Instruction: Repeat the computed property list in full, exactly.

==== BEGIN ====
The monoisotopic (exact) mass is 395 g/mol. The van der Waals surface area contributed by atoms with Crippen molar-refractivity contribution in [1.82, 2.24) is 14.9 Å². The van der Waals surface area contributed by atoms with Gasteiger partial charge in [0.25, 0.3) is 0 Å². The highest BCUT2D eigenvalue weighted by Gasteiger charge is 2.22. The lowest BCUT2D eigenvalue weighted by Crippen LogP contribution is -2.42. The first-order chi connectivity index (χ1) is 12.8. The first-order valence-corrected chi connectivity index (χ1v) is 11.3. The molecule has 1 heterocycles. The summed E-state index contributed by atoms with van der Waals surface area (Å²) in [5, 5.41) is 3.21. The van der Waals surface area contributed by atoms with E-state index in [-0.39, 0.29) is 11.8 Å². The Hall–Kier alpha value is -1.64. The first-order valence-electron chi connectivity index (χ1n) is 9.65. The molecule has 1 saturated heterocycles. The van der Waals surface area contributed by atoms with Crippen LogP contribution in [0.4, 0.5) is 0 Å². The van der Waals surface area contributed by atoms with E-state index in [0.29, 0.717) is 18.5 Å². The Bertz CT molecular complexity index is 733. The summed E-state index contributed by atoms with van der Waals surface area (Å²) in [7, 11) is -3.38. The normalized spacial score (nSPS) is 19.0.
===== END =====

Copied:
The monoisotopic (exact) mass is 395 g/mol. The van der Waals surface area contributed by atoms with Crippen molar-refractivity contribution in [1.82, 2.24) is 14.9 Å². The van der Waals surface area contributed by atoms with Gasteiger partial charge in [0.25, 0.3) is 0 Å². The highest BCUT2D eigenvalue weighted by Gasteiger charge is 2.22. The lowest BCUT2D eigenvalue weighted by Crippen LogP contribution is -2.42. The first-order chi connectivity index (χ1) is 12.8. The first-order valence-corrected chi connectivity index (χ1v) is 11.3. The molecule has 1 heterocycles. The summed E-state index contributed by atoms with van der Waals surface area (Å²) in [5, 5.41) is 3.21. The van der Waals surface area contributed by atoms with E-state index in [-0.39, 0.29) is 11.8 Å². The Hall–Kier alpha value is -1.64. The first-order valence-electron chi connectivity index (χ1n) is 9.65. The molecule has 1 saturated heterocycles. The van der Waals surface area contributed by atoms with Crippen LogP contribution in [0.4, 0.5) is 0 Å². The van der Waals surface area contributed by atoms with E-state index in [0.29, 0.717) is 18.5 Å². The Bertz CT molecular complexity index is 733. The summed E-state index contributed by atoms with van der Waals surface area (Å²) in [7, 11) is -3.38. The normalized spacial score (nSPS) is 19.0.